Hyperplasia is a term used to describe the presence of more cells than would be expected. It is an "overgrowth" of cells. Atypia means that the cells appear different from normal cells, but not quite like a cancerous cell. Put those terms together and Atypical Hyperplasia is an overgrowth of abnormal appearing cells.
Atypical hyperplasia is found during a breast biopsy. It is NOT cancer, but increases the risk of developing breast cancer in the future. Women who have had a biopsy showing atypical hyperplasia have about a four times higher risk of developing breast cancer in the future.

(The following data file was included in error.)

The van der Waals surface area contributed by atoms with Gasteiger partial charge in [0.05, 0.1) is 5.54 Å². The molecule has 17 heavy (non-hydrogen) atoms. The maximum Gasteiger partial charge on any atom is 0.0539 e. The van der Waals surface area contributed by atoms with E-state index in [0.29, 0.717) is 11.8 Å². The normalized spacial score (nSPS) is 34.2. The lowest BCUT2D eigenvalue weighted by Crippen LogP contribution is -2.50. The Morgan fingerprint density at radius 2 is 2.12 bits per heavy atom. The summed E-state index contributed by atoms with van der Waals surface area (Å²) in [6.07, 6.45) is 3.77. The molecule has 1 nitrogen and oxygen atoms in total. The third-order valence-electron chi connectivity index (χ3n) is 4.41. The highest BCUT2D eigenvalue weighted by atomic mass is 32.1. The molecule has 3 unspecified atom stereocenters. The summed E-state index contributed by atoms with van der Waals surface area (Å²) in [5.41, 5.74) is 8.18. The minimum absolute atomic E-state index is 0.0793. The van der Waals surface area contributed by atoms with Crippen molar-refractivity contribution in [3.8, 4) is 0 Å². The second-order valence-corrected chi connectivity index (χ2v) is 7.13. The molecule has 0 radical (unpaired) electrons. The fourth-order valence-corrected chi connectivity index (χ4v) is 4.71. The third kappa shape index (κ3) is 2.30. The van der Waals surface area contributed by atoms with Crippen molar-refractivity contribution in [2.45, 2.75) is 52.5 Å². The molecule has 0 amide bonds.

These women should have screening with mammography and breast exam by a healthcare provider every year. These women should consider doing a self breast exam regularly to become familiar with their normal breast tissue and report any changes to their healthcare provider.
Women with atypical hyperplasia may be able to take a medication (tamoxifen or raloxifine) to decrease the chance of developing breast cancer. This is called chemoprevention. You should discuss these options with your healthcare providers.
Learn more about prevention with medications (called chemoprevention) on OncoLink.
Learn more about atypical hyperplasia from the Dr. Susan Love Foundation.